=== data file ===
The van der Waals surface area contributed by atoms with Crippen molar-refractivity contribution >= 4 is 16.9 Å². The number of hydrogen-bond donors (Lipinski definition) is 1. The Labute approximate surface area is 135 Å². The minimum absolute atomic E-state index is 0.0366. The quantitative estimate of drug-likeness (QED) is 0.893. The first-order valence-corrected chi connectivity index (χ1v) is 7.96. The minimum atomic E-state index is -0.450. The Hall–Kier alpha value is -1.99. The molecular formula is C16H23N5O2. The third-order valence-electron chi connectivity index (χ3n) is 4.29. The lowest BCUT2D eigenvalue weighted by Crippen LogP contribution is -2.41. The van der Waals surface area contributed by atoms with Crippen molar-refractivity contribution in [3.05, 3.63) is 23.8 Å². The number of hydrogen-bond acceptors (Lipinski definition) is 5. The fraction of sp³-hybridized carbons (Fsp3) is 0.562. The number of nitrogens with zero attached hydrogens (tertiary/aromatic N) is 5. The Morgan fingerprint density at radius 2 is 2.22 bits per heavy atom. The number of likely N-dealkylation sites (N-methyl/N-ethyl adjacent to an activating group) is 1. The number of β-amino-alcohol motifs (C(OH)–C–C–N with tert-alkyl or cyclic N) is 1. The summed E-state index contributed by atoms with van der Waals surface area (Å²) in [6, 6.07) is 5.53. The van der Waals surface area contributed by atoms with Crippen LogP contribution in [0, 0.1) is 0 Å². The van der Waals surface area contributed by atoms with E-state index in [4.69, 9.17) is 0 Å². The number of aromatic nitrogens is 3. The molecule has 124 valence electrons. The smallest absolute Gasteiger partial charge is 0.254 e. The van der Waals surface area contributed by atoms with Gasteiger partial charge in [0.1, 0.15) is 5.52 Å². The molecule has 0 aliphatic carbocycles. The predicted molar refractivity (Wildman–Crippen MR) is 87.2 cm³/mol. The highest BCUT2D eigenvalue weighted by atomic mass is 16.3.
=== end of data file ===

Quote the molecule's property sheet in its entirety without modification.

The van der Waals surface area contributed by atoms with Crippen molar-refractivity contribution >= 4 is 16.9 Å². The number of hydrogen-bond donors (Lipinski definition) is 1. The Labute approximate surface area is 135 Å². The minimum absolute atomic E-state index is 0.0366. The quantitative estimate of drug-likeness (QED) is 0.893. The first-order valence-corrected chi connectivity index (χ1v) is 7.96. The minimum atomic E-state index is -0.450. The Hall–Kier alpha value is -1.99. The molecular formula is C16H23N5O2. The third-order valence-electron chi connectivity index (χ3n) is 4.29. The lowest BCUT2D eigenvalue weighted by Crippen LogP contribution is -2.41. The van der Waals surface area contributed by atoms with Crippen molar-refractivity contribution in [3.05, 3.63) is 23.8 Å². The number of hydrogen-bond acceptors (Lipinski definition) is 5. The fraction of sp³-hybridized carbons (Fsp3) is 0.562. The number of nitrogens with zero attached hydrogens (tertiary/aromatic N) is 5. The Morgan fingerprint density at radius 2 is 2.22 bits per heavy atom. The number of likely N-dealkylation sites (N-methyl/N-ethyl adjacent to an activating group) is 1. The number of β-amino-alcohol motifs (C(OH)–C–C–N with tert-alkyl or cyclic N) is 1. The summed E-state index contributed by atoms with van der Waals surface area (Å²) in [6, 6.07) is 5.53. The van der Waals surface area contributed by atoms with Crippen LogP contribution in [0, 0.1) is 0 Å². The van der Waals surface area contributed by atoms with E-state index in [4.69, 9.17) is 0 Å². The number of aromatic nitrogens is 3. The molecule has 124 valence electrons. The smallest absolute Gasteiger partial charge is 0.254 e. The van der Waals surface area contributed by atoms with Gasteiger partial charge in [0.1, 0.15) is 5.52 Å². The molecule has 0 aliphatic carbocycles. The predicted molar refractivity (Wildman–Crippen MR) is 87.2 cm³/mol. The highest BCUT2D eigenvalue weighted by atomic mass is 16.3.